Pennichuck executives to get boost in severance packages
Pennichuck Corp. executives will receive three times the amount of severance pay following a sale to the city than if they were fired or quit under other circumstances.
Total severance for the three executives who will lose their jobs when the city takes over is $1.46 million, compared to $467,000 if they had voluntarily resigned or had been fired by Pennichuck, according to documents filed with the U.S. Securities and Exchange Commission.
The city of Nashua reached a historic deal last week to take ownership of Pennichuck, the private company that owns the local water supply. The $200 million deal ended an eminent domain fight that spanned eight years.
When the takeover is final, which could take up to a year, the current CEO, chief financial officer and general counsel will leave the company, Mayor Donnalee Lozeau said.
The severance agreements were approved by the company’s board of directors between 2006 and 2009 to give executives significantly higher severance packages following any sort of “change of control” of the company. They are binding, so the city of Nashua has to pay.
“That’s included in the closing costs,” Lozeau said. “Much like we’re taking on their debt, we’re taking on this.”
Pennichuck Chief Executive Officer Duane Montopoli will receive $810,050 following the sale. His severance otherwise would have been about $300,000. When the sale was announced, Montopoli also received the option to buy another 30,000 shares in the company, in addition to his existing 40,000-share stock option.
Montopoli’s “change of control” severance agreement was negotiated when he was hired in 2006, raising questions about whether the company hired him to sell Pennichuck, rather than operate the water utility.
CFO Thomas Leonard will get $345,273, compared to a traditional severance of $89,298. General counsel and corporate secretary Roland Oliver, who also heads up Pennichuck real estate subsidiary Southwood Corp., will make $306,447, up from $78,498.
The company has similar agreements with other executives, but the city has no immediate plans to eliminate those positions when the deal is complete.
Nashua is poised to pay $29 a share, or $138 million, for Pennichuck Corp., the company that owns Nashua water utility Pennichuck Water Works, two smaller New Hampshire water companies, a water services management company, and a real estate firm.
The city will also take on about $60 million in Pennichuck debt.
The deal needs two-thirds approval from Pennichuck shareholders, three votes of approval from the Board of Aldermen, and approval by the state Public Utilities Commission.
Montopoli said the change of control clause wasn’t designed expressly for the city.
Such provisions are “very common” in executive contracts, he said, the idea being that you don’t want to discourage executives from moving forward with a sale if it’s in the best interest of shareholders.
Alderman at Large Barbara Pressly, a longtime supporter of the city’s attempts to take control of Pennichuck, said she doesn’t like the idea of paying such high severance.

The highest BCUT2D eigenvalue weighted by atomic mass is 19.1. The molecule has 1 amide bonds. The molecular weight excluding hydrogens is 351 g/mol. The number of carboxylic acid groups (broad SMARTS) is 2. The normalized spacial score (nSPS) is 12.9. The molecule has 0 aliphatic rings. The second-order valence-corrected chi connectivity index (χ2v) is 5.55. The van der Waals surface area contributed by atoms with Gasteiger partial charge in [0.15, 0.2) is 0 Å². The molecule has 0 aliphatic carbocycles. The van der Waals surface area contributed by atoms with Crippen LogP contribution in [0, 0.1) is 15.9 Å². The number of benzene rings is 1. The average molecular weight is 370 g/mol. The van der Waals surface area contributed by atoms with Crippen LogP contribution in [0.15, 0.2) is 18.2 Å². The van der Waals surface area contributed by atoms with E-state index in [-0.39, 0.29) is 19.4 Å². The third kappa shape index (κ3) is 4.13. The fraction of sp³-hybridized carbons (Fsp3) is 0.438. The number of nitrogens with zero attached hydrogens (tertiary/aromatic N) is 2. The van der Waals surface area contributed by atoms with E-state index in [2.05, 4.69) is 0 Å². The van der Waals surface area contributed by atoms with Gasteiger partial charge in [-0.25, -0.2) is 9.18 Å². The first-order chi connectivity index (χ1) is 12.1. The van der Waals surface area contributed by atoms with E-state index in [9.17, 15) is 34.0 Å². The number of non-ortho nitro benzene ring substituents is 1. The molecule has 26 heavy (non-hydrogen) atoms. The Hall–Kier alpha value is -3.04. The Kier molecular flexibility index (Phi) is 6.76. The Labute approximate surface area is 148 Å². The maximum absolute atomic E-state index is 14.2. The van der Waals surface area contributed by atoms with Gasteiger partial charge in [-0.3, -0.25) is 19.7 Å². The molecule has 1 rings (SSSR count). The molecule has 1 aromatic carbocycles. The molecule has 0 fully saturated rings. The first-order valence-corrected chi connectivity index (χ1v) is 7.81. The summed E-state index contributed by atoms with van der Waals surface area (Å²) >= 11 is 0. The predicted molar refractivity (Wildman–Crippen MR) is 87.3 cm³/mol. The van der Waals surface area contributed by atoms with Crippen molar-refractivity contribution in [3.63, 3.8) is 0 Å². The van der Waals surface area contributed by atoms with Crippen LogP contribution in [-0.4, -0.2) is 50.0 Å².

“It says a great deal about their board of directors and their leadership and who they take care of,” she said.
However, the cost was not high enough to change her mind about the deal.
“In order to buy the company, we have to accept whatever they have arranged,” she said. “That certainly wasn’t offensive enough to have me back away from purchasing.”
The city and Pennichuck have battled for control of the water supply since 2002, when Nashua officials initiated eminent domain proceedings after learning Pennichuck planned to sell to an out-of-state company. That sale fell through, but the city moved forward.
The city was also concerned that Pennichuck was selling off land surrounding the watershed for development, and officials said they wanted to own that land to protect the local water supply.
In 2008, the Public Utilities Commission ruled that Nashua could take the utility by eminent domain for $203 million, plus a $40 million mitigation fee for damages to Pennichuck’s sister companies, but the city said that price was too high.
Both sides appealed to the state Supreme Court: Pennichuck wanted the decision reversed and Nashua wanted a lower price. In March, the court backed all of the PUC’s 2008 decisions, which sparked a third round of private settlement negotiations in as many years.
At least initially, the city will continue to run Pennichuck like a private businesses with a city-appointed board of directors as the governing body.
Montopoli will be replaced with a CEO who has yet to be named. Lozeau said that person’s salary has yet to be determined.
“We don’t really know for sure until we find the right person,” she said. “I’m confident that it’s significantly less than what is paid to the current CEO.”
Montopoli made $396,649 last year.
When Leonard, who made $200,768 last year, and Oliver, who made $182,526, leave the company, they will not be replaced.
Three other executives are not expected to lose their jobs. They are:
Executive Vice President Steve Densberger, who made $200,793 in 2009.
President of Regulated Utilities Don Ware, who made $215,121.
Vice President of Administration and Regulatory Affairs Bonnie Hartley, whose 2009 salary was not included in SEC documents filed earlier this year.
The city plans to pay board members a flat fee of $12,000 a year. Current board members made anywhere from $11,000 to $24,000 last year. Each earns a base pay of $10,000 a year, but can make extra by attending meetings and chairing committees.
Ashley Smith can be reached at 594-6446 or firstname.lastname@example.org.